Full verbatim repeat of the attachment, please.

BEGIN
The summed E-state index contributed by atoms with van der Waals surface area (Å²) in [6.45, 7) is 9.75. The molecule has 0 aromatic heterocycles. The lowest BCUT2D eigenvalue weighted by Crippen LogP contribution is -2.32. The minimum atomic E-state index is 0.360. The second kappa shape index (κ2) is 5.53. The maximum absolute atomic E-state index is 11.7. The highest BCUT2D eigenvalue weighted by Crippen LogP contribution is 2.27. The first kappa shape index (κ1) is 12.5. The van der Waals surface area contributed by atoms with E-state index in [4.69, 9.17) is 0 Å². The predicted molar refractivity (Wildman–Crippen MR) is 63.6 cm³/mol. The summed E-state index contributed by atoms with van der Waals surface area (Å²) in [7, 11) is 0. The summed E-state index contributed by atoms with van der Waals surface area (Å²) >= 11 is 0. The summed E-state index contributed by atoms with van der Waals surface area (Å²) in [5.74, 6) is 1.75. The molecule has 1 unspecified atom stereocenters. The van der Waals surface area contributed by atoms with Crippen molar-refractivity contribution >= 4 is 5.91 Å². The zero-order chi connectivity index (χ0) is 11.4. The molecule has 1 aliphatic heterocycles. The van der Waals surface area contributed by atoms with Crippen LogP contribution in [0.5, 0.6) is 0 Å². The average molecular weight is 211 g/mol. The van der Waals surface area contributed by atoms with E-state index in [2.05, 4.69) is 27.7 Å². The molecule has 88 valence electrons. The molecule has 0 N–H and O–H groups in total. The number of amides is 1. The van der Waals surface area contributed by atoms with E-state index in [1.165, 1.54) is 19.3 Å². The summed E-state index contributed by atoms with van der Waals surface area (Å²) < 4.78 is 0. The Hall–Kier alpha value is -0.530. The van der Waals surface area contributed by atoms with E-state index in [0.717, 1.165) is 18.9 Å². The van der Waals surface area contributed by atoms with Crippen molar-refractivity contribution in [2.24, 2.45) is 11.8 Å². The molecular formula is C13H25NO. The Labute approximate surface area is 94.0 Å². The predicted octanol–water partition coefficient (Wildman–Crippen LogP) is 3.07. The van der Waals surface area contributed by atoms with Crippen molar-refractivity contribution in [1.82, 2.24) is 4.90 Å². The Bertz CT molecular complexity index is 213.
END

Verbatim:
The summed E-state index contributed by atoms with van der Waals surface area (Å²) in [6.45, 7) is 9.75. The molecule has 0 aromatic heterocycles. The lowest BCUT2D eigenvalue weighted by Crippen LogP contribution is -2.32. The minimum atomic E-state index is 0.360. The second kappa shape index (κ2) is 5.53. The maximum absolute atomic E-state index is 11.7. The highest BCUT2D eigenvalue weighted by Crippen LogP contribution is 2.27. The first kappa shape index (κ1) is 12.5. The van der Waals surface area contributed by atoms with E-state index in [4.69, 9.17) is 0 Å². The predicted molar refractivity (Wildman–Crippen MR) is 63.6 cm³/mol. The summed E-state index contributed by atoms with van der Waals surface area (Å²) in [7, 11) is 0. The summed E-state index contributed by atoms with van der Waals surface area (Å²) >= 11 is 0. The summed E-state index contributed by atoms with van der Waals surface area (Å²) in [5.74, 6) is 1.75. The molecule has 1 unspecified atom stereocenters. The van der Waals surface area contributed by atoms with Crippen molar-refractivity contribution >= 4 is 5.91 Å². The zero-order chi connectivity index (χ0) is 11.4. The molecule has 1 aliphatic heterocycles. The van der Waals surface area contributed by atoms with Crippen LogP contribution in [0.5, 0.6) is 0 Å². The average molecular weight is 211 g/mol. The van der Waals surface area contributed by atoms with E-state index in [2.05, 4.69) is 27.7 Å². The molecule has 88 valence electrons. The molecule has 0 N–H and O–H groups in total. The number of amides is 1. The van der Waals surface area contributed by atoms with E-state index in [1.165, 1.54) is 19.3 Å². The summed E-state index contributed by atoms with van der Waals surface area (Å²) < 4.78 is 0. The Hall–Kier alpha value is -0.530. The van der Waals surface area contributed by atoms with E-state index in [0.717, 1.165) is 18.9 Å². The van der Waals surface area contributed by atoms with Crippen molar-refractivity contribution in [2.24, 2.45) is 11.8 Å². The molecular formula is C13H25NO. The Labute approximate surface area is 94.0 Å². The predicted octanol–water partition coefficient (Wildman–Crippen LogP) is 3.07. The van der Waals surface area contributed by atoms with Crippen molar-refractivity contribution in [1.82, 2.24) is 4.90 Å². The Bertz CT molecular complexity index is 213.